Saturday, April 11, 2009

Shoes, Chauvinism, and Sensibility

There are certain things in life that I know that I will never come to terms with, such as the resurgence in popularity of hip-hugger, bell bottomed jeans, paying $4.00 at the Greensboro Coliseum for a bottle of Diet Pepsi, and Carrot Top. Still, while I can’t come to terms with these things, I have to accept them for what they are and move on with my life. As a mother, I am compelled to pass this wisdom along to Jenda. I am teaching her that sometimes in life, we have to take the good with the bad. In fact, I am teaching her the Serenity Prayer…

‘God, grant me the serenity to accept the things I cannot change and the courage to change the things I cannot accept….’

Or something like that.

Anyway, back to those things I can’t accept. Besides the fact that I still can’t squeeze my fat ass into the Levi’s I wore in college, I guess my biggest issue is with hatred. In that I mean hatred directed towards others. While I am encouraged at the strides we have made, I am still rendered speechless by the racism and bigotry that I encounter. Really, in the 21st century, hatred still finds a home. It’s like some disgusting, scuttling cockroach hiding in dark, secret places, but showing itself nonetheless, feeding, scurrying along, spreading disease, and unfortunately, multiplying. And trust me, coming from South Florida, I really hate cockroaches. Of course, if you become friendly with some of the really big ones, they can help you move furniture. Anyway….

The sad thing is that we could stamp out the hatred pestilence if we would take time to really stop and listen to others, really look at them and see them. I think hatred is just a lack of education, or as I like to call it, stupidity. I get disgusted with people who refer to other races by saying, “they all look alike” or, “I don’t hate (Blacks, Asians, Hispanics, Gays, people with disabilities, whomever) but I sure don’t want them moving next door.” I spent many years on my soapbox, and I like to think that over the years, I have reached some people, but it becomes a matter of picking my battles carefully. Of course, being me, I don’t always pick the easiest ones, but I try to pick the ones that I can win or at least the ones where I can talk the other party into submission. I’m rather good at that.

I’m reminded of my husband Jerry asking me why I have so many pairs of brown shoes. This is a conversation that we have often, since I look at buying shoes as a form of retail therapy and it’s still cheaper than my co-pay. So Jerry asks, “Why the hell do you have so many brown shoes? And black shoes? And navy blue…?”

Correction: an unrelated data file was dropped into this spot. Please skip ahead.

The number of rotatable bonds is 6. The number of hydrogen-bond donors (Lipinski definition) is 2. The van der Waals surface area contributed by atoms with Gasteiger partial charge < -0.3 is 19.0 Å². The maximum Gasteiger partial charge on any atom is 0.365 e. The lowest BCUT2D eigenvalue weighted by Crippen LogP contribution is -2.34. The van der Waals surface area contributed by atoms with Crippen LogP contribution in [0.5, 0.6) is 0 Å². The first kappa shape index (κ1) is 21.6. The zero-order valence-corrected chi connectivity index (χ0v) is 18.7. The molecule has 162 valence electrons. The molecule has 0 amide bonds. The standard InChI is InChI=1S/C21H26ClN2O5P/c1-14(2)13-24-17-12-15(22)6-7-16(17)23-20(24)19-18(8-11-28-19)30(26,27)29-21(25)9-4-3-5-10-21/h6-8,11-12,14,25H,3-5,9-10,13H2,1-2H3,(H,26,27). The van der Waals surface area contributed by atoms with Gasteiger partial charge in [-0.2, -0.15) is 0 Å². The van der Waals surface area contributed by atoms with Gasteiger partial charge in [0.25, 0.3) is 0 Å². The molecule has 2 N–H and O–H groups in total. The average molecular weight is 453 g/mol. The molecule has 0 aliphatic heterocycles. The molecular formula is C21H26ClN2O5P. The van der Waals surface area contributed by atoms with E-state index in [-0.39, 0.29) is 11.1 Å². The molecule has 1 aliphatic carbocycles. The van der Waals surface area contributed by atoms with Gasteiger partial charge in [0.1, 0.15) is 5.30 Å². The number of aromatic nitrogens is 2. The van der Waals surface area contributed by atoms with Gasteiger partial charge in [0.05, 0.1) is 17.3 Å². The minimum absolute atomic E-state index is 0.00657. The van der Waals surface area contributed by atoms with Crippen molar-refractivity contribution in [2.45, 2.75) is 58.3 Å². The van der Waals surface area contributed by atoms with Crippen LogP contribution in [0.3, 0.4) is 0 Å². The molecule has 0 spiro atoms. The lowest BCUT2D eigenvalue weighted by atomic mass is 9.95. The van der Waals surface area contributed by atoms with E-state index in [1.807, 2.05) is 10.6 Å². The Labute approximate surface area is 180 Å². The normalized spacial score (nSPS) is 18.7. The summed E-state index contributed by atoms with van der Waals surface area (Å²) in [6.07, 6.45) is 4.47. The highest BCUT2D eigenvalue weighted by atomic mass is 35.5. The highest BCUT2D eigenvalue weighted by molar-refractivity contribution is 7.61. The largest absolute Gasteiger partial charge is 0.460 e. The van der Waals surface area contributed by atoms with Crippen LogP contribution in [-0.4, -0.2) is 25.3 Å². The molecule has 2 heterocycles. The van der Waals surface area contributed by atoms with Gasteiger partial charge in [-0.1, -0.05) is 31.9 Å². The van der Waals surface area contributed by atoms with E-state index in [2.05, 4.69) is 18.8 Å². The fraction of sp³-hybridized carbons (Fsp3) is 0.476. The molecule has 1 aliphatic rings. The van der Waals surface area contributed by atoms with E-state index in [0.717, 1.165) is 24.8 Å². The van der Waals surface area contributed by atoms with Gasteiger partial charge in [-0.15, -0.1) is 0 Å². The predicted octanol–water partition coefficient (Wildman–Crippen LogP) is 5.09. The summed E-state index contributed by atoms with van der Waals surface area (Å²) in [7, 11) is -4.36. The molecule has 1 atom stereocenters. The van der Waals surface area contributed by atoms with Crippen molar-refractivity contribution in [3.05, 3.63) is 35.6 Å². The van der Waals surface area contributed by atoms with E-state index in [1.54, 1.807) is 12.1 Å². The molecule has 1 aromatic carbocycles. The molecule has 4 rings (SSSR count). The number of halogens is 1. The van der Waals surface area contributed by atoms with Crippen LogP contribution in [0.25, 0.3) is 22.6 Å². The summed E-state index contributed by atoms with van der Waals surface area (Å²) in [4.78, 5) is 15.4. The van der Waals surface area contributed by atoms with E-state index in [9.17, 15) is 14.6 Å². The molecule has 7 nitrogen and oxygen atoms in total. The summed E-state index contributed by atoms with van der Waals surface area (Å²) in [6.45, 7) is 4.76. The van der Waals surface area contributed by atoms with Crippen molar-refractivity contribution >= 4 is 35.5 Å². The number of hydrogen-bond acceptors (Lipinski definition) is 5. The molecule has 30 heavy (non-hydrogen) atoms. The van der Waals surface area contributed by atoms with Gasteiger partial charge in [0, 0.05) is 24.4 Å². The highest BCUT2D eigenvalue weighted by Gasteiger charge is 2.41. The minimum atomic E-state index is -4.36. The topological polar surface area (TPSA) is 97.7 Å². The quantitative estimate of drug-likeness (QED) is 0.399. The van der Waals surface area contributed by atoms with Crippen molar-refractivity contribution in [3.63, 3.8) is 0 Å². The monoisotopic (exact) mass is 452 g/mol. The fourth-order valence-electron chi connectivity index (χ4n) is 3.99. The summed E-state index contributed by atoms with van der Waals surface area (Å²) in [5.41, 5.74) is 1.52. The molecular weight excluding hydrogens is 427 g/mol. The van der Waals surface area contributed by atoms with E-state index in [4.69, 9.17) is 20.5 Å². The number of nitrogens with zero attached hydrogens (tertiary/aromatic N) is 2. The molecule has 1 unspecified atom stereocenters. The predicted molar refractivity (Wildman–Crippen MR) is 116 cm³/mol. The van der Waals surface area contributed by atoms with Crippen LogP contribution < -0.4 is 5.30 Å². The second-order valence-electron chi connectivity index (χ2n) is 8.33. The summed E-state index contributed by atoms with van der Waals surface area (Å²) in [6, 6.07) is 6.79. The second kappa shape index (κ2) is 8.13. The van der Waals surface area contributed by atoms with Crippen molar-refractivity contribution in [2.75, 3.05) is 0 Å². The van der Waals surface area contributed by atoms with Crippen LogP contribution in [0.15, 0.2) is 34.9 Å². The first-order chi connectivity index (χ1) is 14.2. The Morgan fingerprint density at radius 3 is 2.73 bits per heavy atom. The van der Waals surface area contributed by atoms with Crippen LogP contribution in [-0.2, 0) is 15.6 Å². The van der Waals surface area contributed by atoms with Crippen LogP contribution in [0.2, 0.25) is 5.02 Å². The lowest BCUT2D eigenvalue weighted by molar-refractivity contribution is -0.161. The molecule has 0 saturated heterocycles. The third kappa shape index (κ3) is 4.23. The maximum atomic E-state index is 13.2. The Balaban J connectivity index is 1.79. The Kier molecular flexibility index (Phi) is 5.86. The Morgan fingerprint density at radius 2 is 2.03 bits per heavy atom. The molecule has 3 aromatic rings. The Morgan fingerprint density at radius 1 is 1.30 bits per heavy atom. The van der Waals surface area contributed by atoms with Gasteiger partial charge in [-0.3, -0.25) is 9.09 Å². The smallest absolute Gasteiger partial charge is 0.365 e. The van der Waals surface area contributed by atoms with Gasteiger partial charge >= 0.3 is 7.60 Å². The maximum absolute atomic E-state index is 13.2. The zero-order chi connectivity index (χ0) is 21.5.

Well ding dang, they’re all different! I have loafers, pumps, moccasins, sandals, high heels, kitten heels and so on. They are all different styles, and they go with different things. For example, the loafers are great with jeans or business casual slacks. The sandals are for shorts. The boots are for wide leg pants, and---

“But Honey Bunny, let’s face it. They’re just shoes. Can’t you just have one pair of brown shoes to go with everything brown?”

Okay, how many pairs of khaki pants do you have?

“Well one has a flat front. The others are pleated, and one pair is carpenter pants and blah blah blah….”

For me that’s the crux of the matter. My shoes go with different outfits, and they suit me in different moods. They add something to my outfits, and they make me feel good about myself. (Well, except for those damn navy high heels from Aigner that look amazing but KILL my feet. Whatever.) Perhaps to some, it just looks like I am wearing whatever with brown shoes. Admittedly, some days, I feel that way myself. But the differences are there.

My task is to raise a child who sees not with the eyes, but with the heart and the mind. It probably won’t be an easy task, but she is turning into quite a little Diva so I am planning to try the shoe angle with her. Yes, there are bad people in this world. But the fact that their skin is a different color, or they weigh more or less than us, or they're gay or transgendered, or they’re differently-abled does not contribute to ‘badness.’ And where would it all end? Would we begin hating brunettes? Or fat people? Or in my case, God forbid, fat brunettes? I want to protect Jenda from hatred, in all its guises. I can show her what it looks like and how to avoid hurting other people. And the good news that it’s not hard to identify hatred.

It all looks alike to me.

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